Sheriff Lionel Treviño said the Gutierrez family's perception of the incident does not mesh with what deputies told him.
“There was nothing that could even be considered a beating,” Trevino said. “These people are ... I don't want to go out on a limb, but I was born and raised here and ... there was no beating.”
The younger Gutierrez, like his father, was charged with assaulting a peace officer. The assault charges, however, quickly were dropped. Soon after the incident, the county judge issued an order terminating Gutierrez's probation for the marijuana charge.

His family thinks the dismissals were compensation for the beating. Ascension Gutierrez never filed a formal complaint.
“We were so afraid that I just said, ‘Andy, we have to forget about this,'” the father said.
But his son couldn't forget. Like the 2005 stabbing, he rehashed the incident daily, over and over again.
“He rarely had a good day,” Lupe Gutierrez said.
The Sheriff's Office and the district attorney's office never conducted an investigation.

The San Antonio Police Department is investigating Monday's shooting because it happened here, in the 10900 block of Interstate 35 South.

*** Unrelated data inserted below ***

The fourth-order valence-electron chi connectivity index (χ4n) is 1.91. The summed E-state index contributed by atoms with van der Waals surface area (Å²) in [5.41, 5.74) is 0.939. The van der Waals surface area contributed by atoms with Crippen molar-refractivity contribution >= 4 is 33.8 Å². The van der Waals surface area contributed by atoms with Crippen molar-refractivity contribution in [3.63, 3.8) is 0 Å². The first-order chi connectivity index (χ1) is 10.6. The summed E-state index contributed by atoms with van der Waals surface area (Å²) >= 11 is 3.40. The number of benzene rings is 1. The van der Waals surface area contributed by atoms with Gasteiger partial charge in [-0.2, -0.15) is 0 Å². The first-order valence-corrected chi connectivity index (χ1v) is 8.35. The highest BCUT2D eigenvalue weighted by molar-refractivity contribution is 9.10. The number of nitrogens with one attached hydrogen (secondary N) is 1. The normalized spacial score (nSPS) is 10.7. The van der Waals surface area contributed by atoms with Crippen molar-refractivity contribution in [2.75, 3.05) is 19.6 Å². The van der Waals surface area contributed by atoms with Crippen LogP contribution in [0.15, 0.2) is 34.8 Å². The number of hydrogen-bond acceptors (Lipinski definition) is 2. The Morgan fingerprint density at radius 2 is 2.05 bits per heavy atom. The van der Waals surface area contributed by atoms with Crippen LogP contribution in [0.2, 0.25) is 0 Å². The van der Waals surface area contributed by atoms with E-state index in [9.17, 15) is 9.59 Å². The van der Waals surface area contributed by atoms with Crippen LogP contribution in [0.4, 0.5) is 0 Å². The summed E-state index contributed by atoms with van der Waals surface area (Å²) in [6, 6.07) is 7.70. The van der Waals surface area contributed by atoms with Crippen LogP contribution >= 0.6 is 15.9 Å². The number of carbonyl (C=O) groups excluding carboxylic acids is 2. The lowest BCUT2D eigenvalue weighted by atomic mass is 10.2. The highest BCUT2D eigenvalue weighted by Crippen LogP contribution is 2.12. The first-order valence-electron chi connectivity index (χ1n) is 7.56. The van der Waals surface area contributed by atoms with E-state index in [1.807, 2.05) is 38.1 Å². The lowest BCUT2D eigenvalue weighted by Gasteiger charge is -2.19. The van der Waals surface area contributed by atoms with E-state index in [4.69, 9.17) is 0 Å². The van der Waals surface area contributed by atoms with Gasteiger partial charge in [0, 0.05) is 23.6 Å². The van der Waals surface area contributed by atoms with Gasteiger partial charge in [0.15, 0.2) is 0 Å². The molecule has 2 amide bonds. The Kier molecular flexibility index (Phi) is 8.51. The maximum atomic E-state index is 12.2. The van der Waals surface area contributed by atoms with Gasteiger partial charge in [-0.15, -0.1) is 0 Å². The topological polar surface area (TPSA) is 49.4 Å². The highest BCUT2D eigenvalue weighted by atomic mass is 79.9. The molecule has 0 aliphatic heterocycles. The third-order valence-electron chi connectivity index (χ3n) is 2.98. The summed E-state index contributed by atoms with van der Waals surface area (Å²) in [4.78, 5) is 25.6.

According to a police report, at about 3:15 p.m. Salinas tried but failed to subdue Gutierrez with a Taser, so the deputy grabbed his service weapon and shot him in his arm and chest. Gutierrez died at the scene.

When police arrived, Salinas had a bruised right eye, swelling around both eyes and head trauma, according to the police report. He was taken to University Hospital in fair condition and later released.

Gutierrez was not restrained and rode in the front seat of a Frio County vehicle that did not have a police cage. Frio County Chief Deputy Joel Arellano said Gutierrez did not have to be restrained because he was classified as a “patient” instead of an “inmate,” and by seating the patient in front, the deputy could better watch him.

“Common practice is if you have a vehicle with no cage, a person riding in the back with a seatbelt and no restraints is a lot more dangerous,” Arellano said.
Still, Frio County's mental health officials said deputies reserve the right to detain patients. Ascension Gutierrez said clinic employees told him Salinas had advised them he planned to handcuff the young man, but that never happened.
In death, he hopes his son found what he needed most in life.
“All my son ever wanted was justice,” the father said.

Magic Flying Carpet ride?

Yes, but the real question is does he want to go?

Or will he be volunteered?

Iran's space agency says it will send man to space

TEHRAN, Iran - State TV says Iran's space agency aims to send an astronaut to space within 10 years.

The report Thursday quotes Space Agency chief Reza Taghipoor saying the mission's timing will be decided over the next year. It gives no other details.
Iran has stepped up its space ambitions in recent years, worrying world leaders already concerned about its nuclear and ballistic missile programs.